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Fimbriae and pili Structure, Functions, Differences.

Fimbriae and pili are interchangeable words employed to indicate short, hair-like structures on the outsides of procaryotic cells. Same as flagella, they...

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This article writter by SouravBio on January 11, 2021

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Fimbriae and pili
Fimbriae and pili

Fimbriae and pili are interchangeable words employed to indicate short, hair-like structures on the outsides of procaryotic cells. Same as flagella, they are made of protein. 

Fimbriae are smaller and harder as compared to flagella, and lightly smaller in diameter. They emerge from the bacterial cell surface and involved in different functions such as adhesion, attachment, and assisting in genetic change.

Fimbriae

  • The fimbriae or fimbria (Singular) are bristle-like short fibers occurring on the surface of several gram-positive and gram-negative bacteria.
  • It helps in attachment of bacterial cells on the surface of host cell and on some inanimate objects. For example, E. coli utilizes them to get attached to the mannose receptors.
  • It is also known as “attachment pilus” and mainly found on Gram-negative and Gram-positive bacteria.
  • A single bacteria may contain 1,000 fimbriae.
  • They can be visualized by using only an electron microscope. 
  • Fimbriae enables the formation of pellicles or biofilms. Pellicles is a thin sheet of cell which is formed on the surface of liquid.
  • Curli is an example of Fimbriae. It is a functional amyloid surface fibers of gram-negative bacteria and is made of curlins protein.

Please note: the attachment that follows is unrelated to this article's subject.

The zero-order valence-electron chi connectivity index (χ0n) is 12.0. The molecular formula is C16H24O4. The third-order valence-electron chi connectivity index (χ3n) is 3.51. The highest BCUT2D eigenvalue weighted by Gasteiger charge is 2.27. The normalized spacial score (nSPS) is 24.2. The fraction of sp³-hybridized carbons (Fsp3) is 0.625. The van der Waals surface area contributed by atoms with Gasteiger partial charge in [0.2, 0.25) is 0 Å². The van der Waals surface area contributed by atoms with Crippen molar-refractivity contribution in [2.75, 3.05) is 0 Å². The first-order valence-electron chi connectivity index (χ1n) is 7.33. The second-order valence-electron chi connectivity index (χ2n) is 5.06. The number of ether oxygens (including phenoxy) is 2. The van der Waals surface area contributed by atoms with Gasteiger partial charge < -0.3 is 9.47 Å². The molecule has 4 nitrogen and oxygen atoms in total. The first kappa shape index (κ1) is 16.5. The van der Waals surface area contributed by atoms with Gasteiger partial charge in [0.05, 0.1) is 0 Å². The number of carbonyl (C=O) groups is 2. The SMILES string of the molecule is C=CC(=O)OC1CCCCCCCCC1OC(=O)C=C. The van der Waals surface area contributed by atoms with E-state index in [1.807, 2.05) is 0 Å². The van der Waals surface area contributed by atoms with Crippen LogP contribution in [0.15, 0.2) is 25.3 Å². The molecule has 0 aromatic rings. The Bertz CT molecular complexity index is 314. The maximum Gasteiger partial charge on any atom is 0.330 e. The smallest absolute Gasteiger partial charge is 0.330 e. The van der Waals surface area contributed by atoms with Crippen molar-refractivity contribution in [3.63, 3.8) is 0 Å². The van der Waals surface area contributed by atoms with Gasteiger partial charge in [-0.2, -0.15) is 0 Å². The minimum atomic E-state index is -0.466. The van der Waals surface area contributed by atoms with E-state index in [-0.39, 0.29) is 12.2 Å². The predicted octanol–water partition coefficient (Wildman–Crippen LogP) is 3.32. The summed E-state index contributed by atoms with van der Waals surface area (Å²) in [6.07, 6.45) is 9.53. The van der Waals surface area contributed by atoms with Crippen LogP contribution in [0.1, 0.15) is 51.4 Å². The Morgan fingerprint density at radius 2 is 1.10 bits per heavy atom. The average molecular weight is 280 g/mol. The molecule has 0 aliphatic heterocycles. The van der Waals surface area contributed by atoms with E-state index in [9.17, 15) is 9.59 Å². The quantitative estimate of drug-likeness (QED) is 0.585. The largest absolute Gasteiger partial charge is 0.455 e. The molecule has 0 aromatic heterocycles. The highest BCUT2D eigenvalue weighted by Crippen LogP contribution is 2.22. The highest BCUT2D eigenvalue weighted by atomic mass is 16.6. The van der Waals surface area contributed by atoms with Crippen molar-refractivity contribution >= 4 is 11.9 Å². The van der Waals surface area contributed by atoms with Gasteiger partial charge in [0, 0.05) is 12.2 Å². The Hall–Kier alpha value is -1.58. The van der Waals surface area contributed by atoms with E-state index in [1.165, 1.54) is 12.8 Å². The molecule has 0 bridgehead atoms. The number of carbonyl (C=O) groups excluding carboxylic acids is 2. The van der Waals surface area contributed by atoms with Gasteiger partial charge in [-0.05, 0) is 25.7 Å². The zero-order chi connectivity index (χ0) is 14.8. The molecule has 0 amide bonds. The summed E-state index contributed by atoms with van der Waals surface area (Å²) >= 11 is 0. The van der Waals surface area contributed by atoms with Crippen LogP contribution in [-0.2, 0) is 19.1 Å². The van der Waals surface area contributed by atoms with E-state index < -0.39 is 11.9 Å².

• Fimbriae is an important virulence factor of different bacteria such as E. coli, Bordetella pertussis, Staphylococcus, and Streptococcus.

Structure of Fimbriae

  • These are composed of a protein, known as fibrillin.
  • Fimbriae are thinner and shorter as compared to flagella.
  • Fimbriae has a molecular weight of 16,000 Daltons.
  • They are 3–10 nanometers in diameter and are 0.03 to 0.14 micrometers in length.

Function of Fimbriae

  • Helps in attachment of bacterial cell on a solid surface or host cell surface.

Pili

  • Pili or Pillus (Plural) are hair-like appendages which are seen on the surface of many gram-negative bacteria and archaea.
  • A special type of pili known as sex pili helps in bacterial conjugation.
  • They are antigenic and also fragile and constantly replaced.
  • These are visible under electron microscope.
  • The length of a pill is ranges from 0.5- 2 um and the diameter ranges from 5-7
  • The total number of pili in a single cell is limited, it is ranges from 1 – 10 per cell.
  • These are only found in gram-negative bacteria.
  • There are two types of Pili such as short attachment pili and long conjugation pili. The short one is known as fimbriae and the long one is known as “F” or sex pili.

Structure of Pili

  • The length of a pill is ranges from 0.5- 2 um and the diameter ranges from 5-7.
  • These are hollow and tubular structures.
  • Pili is made of a protein known as pilin, which is an oligomeric protein.

Function of Pili

  • Helps in Bacterial conjugation. It involves gene transfer and attachment.

Type IV pili

  • Some of the pili is known as type IV pili (T4P), it generate motile forces.
  • The exterior ends of the pili adhere to a solid substrate, either the solid surface to which the bacterium is appended or to another bacteria. Then, during the pili contract, they forced the bacterium ahead same as a grappling hook. Action generated by type IV pili is typically jerky, so it is termed as twitching motility, as exposed to other sorts of bacterial motility for example that generated by flagella. 
  • The structure of type IV pili is similar to the component flagellins of archaella (archaeal flagella) and both of them are associated to the Type II secretion system (T2SS).